Following a surge of burglaries in January and February 2014 on the 4500th block of Perry Street, the community mobilized and created an initiative called C.S.I.: ‘H.O.O.D (Community Safety Initiative: Helping Our Own Development). This report summarizes the crime states over the last several years. Additionally, the initiative conducted a randomize in-person survey of residents. The results of this survey are presented in this report and suggest residents are most concerned with the failing infrastructure and prostitution rates. However, community residents see building community as central to address these issues.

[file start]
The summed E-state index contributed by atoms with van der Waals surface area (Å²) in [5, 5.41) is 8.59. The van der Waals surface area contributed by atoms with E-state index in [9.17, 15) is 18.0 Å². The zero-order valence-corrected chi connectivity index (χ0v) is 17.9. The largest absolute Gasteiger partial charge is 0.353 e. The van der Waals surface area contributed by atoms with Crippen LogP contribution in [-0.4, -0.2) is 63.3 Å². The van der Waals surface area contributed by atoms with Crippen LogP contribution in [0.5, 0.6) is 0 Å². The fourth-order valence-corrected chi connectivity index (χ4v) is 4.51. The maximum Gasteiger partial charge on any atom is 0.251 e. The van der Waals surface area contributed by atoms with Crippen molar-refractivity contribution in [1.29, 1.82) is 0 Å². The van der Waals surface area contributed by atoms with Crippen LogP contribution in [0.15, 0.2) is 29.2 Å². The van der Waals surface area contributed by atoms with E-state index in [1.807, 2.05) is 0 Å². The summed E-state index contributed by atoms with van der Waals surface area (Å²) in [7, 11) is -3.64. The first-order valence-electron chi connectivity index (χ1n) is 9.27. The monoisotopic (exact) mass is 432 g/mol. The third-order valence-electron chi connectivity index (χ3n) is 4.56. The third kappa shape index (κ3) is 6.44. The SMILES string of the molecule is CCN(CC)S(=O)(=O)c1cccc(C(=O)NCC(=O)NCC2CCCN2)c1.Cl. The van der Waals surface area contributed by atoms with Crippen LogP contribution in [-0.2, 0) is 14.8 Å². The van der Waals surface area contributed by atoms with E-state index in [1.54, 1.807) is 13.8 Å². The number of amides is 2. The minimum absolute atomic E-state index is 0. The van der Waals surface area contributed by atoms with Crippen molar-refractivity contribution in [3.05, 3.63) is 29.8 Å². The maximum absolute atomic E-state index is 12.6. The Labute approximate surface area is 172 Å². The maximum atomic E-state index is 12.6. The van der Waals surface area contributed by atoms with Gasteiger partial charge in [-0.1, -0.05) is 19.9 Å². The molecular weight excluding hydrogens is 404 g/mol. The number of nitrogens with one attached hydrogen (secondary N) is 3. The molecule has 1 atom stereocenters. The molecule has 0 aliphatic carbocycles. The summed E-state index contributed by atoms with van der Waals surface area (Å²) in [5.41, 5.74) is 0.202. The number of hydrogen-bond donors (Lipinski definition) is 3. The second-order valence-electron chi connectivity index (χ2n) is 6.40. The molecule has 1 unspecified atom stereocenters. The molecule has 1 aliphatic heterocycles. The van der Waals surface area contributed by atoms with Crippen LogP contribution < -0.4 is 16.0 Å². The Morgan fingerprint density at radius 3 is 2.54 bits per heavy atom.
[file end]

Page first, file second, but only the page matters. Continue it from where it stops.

Houston’s population grew substantially between 1990 and 2010. Between 2000 and 2010, the Houston metropolitan area added more people (over 1.2 million) than any other metropolitan area in the United States. Analyzing the 1990, 2000, and 2010 censuses, the Houston region has grown dramatically more racially/ethnically diverse over the past 20 years, such that every racial/ethnic group is now a demographic minority. As of 2010, Houston metropolitan area is the most racially/ethnically diverse large metropolitan area in the nation, narrowly surpassing the New York metropolitan area. The analysis also finds that (1) the City of Houston is substantially more segregated than other areas of the region, (2) African American-Latino segregation in the region has declined most rapidly, (3) African Americans are most segregated where they represent the largest absolute and relative numbers, (4) the smaller the percentage Anglo in an area, the greater their segregation from other groups, and (5) Asians live closest to Anglos, and continue to be significantly segregated from African Americans and Latinos. Harnessing the region’s burgeoning racial/ethnic diversity is a central challenge for the Houston region.